Lack of response to tisagenlecleucel was associated with poor overall survival (OS) among children and young adults with B-cell acute lymphoblastic leukemia (B-ALL), according to a retrospective study published in the Journal of Clinical Oncology.

The multicenter, retrospective study evaluated data from 80 children and young adults with B-ALL whose disease failed to respond or recurred after tisagenlecleucel treatment. The purpose of this study was to determine survival outcomes among patients with B-ALL who do not respond or relapse after tisagenlecleucel treatment.

The median age among nonresponders and patients who relapsed was 10 and 12, respectively. In both cohorts, the median number of relapses prior to tisagenlecleucel was 2.

Continue Reading

OS outcomes were poor among nonresponders, with a 12-month rate of 19% and a median OS of 160 days. Nearly all nonresponding patients demonstrated a high burden of disease prior to their CAR T cell infusion that persisted after the infusion.

In the relapsed cohort, the median time to relapse was 101 days (range, 30-645) and 84% of patients demonstrated bone marrow involvement. Loss of B-cell aplasia preceded relapse by a median of 84 days in 15 of 25 evaluable patients. Of patients evaluable for CD19 expression, 41% demonstrated downregulation or loss of expression at relapse. Negative CD19 expression was found to be an independent predictor or relapse in a multivariate analysis (hazard ratio [HR], 2.83; 95% CI, 1.11-7.20; P =.03).

Relapse within 6 months after tisagenlecleucel was associated with shorter OS (HR, 4.75; 95% CI, 1.86-12.1; P =.001). Salvage therapy was administered to 88% of patients who relapsed and were most commonly chemotherapy or inotuzumab, followed by CAR T-cell reinfusion, blinatumomab, and other therapies. A complete response was achieved by 56% of patients after their first salvage therapy, including 64% treated with inotuzumab and 78% treated with CD19-CAR reinfusion.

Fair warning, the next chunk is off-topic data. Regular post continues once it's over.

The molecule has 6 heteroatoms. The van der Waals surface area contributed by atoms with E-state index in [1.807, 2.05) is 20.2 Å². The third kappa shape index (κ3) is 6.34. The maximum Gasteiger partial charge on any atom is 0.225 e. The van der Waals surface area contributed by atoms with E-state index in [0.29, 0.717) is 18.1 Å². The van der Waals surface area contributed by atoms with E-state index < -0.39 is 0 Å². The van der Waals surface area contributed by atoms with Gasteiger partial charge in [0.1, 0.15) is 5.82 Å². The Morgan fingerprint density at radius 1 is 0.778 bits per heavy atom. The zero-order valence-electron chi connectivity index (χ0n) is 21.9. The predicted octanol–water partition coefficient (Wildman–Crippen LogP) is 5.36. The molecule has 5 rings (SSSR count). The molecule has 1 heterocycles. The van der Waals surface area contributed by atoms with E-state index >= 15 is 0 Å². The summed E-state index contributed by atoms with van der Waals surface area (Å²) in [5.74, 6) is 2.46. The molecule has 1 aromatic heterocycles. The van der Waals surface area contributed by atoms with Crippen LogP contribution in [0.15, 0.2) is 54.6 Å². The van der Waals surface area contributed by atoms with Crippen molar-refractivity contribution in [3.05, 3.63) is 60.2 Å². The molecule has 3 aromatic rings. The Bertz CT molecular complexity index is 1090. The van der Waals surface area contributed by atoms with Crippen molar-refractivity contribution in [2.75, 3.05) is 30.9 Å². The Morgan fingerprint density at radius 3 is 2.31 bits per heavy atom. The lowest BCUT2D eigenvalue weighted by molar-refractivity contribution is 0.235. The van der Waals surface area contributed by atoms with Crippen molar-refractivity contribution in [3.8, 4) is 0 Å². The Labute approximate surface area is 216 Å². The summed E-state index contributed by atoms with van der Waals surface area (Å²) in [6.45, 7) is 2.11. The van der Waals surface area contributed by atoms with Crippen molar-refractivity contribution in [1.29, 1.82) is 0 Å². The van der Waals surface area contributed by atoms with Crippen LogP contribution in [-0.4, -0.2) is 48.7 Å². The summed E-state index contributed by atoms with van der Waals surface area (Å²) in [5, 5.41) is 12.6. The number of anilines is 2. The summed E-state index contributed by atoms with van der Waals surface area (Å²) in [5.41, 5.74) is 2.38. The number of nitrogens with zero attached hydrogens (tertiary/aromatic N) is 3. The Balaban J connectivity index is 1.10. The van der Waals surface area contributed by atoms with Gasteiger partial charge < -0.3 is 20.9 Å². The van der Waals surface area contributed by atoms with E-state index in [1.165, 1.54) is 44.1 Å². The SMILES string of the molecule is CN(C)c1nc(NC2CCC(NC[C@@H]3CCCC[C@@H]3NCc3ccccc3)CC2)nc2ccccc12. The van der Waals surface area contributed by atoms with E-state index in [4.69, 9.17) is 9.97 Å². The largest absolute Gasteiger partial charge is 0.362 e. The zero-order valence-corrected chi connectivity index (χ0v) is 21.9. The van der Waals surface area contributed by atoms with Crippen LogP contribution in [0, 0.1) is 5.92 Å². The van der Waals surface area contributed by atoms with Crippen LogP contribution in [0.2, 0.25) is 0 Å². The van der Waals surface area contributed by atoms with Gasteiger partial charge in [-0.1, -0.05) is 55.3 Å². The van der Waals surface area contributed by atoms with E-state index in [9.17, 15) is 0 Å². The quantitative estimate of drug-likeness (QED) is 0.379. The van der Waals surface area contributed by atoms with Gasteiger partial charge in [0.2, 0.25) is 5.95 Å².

“This supports the need for release mitigation strategies, yet demonstrates the possibility of salvage in the relapse post-tisagenlecleucel setting,” the authors said.

Patients whose disease relapsed after tisagenlecleucel demonstrated a 12-month OS of 52%, which differed depending on CD19 expression. Positive expression was associated with higher rates of 12-month OS at 68% compared with 30% among patients negative for CD19 expression.

The authors concluded that “we identify patients with CD19- relapse post-tisagenlecleucel to be a high-risk patient population and highlight the need for the systematic study of salvage regimens in the post-tisagenlecleucel nonresponse and relapse settings.”

Disclosures: Some of the study authors declared affiliations with biotech, pharmaceutical, or device companies. Please see the original reference for a full list of disclosures.


Schultz LM, Eaton A, Baggott C, et al. outcomes after nonresponse and relapse post-tisagenlecleucel in children, adolescents, and young adults with B-cell acute lymphoblastic leukemia. J Clin Oncol. Published online September 15, 2022. doi: 10.1200/JCO.22.01076

This article originally appeared on Hematology Advisor